Kiev (AFP) - Ukraine on Friday expressed disappointment after the president of Romania said he would not travel to the ex-Soviet country next month in protest over a bill that obliges schools to teach in the Ukrainian language only.
Romanian President Klaus Iohannis said the bill "drastically limits" the access of minorities to education in their native language, adding that the cancellation of his visit is a "very strong signal."
A Ukrainian foreign ministry spokeswoman confirmed that the visit had been cancelled.
"We are disappointed that the Romanian side doesn't want the leaders to have dialogue," she told AFP.
The draft law has been approved by the Ukrainian parliament but President Petro Poroshenko has yet to sign off on it.
According to the text of the bill, starting from September 1, 2020, education for Ukrainian pupils will be provided in the Ukrainian language when they reach the fifth grade.
They can still learn their native language as a separate subject.
Ukraine has sizeable communities of Romanians, Hungarians, Poles and other groups with roots in neighbouring countries.
But ethnic Russians account for Ukraine's biggest minority and many Ukrainian regions are mainly Russian-speaking.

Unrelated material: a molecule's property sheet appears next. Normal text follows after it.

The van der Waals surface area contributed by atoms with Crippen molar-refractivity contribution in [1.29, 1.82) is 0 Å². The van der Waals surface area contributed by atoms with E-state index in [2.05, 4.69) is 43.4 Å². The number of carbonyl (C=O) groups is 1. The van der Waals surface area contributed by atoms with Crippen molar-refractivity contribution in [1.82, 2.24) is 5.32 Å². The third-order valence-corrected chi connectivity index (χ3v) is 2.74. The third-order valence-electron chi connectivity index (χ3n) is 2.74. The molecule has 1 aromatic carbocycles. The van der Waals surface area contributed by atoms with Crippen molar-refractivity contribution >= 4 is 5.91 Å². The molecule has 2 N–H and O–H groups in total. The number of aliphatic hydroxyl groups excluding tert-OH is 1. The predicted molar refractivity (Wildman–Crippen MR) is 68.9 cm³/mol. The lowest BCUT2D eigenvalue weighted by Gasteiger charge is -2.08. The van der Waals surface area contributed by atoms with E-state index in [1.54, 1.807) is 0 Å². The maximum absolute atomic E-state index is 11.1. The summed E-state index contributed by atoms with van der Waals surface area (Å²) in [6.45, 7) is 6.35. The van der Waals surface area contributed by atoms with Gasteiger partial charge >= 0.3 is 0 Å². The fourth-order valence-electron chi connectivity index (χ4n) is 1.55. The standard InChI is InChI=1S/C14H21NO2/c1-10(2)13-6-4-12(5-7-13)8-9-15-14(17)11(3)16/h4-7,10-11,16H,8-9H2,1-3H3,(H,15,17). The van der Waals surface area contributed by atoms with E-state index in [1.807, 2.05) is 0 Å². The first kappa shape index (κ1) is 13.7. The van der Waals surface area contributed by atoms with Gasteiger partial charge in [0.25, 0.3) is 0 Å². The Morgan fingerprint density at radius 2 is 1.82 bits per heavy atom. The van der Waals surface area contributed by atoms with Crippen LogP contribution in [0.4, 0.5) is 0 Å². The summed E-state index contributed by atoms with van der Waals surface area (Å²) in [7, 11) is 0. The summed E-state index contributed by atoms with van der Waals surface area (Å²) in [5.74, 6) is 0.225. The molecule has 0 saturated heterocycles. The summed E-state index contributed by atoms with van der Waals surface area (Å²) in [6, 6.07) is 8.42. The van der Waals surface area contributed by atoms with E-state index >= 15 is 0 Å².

The use of Russian has long been a bone of contention between Moscow and Kiev, with the Kremlin claiming the Ukrainian authorities are seeking to sideline the Russian language and ethnic Russians.
Kiev defended the bill, saying it is in the interests of children and would improve their chances to do in local universities.
Other countries have also criticised the proposed law.
Some 400,000 children receive education in languages other than Ukrainian in the country, 90 percent of which go to Russian language schools, according to Education Minister Liliya Grynevych.
About 16,000 children are taught in Romanian, according to the Ukrainian education ministry.
Moscow said last week that the bill was "in direct contravention of both the Constitution and international obligations in the humanitarian sphere that Kiev has taken upon itself."
Language is a contentious issue in multi-ethnic Ukraine and has fuelled a conflict between Kremlin-backed separatists and Kiev in the country's east after Moscow's annexation of the Crimean peninsula in 2014.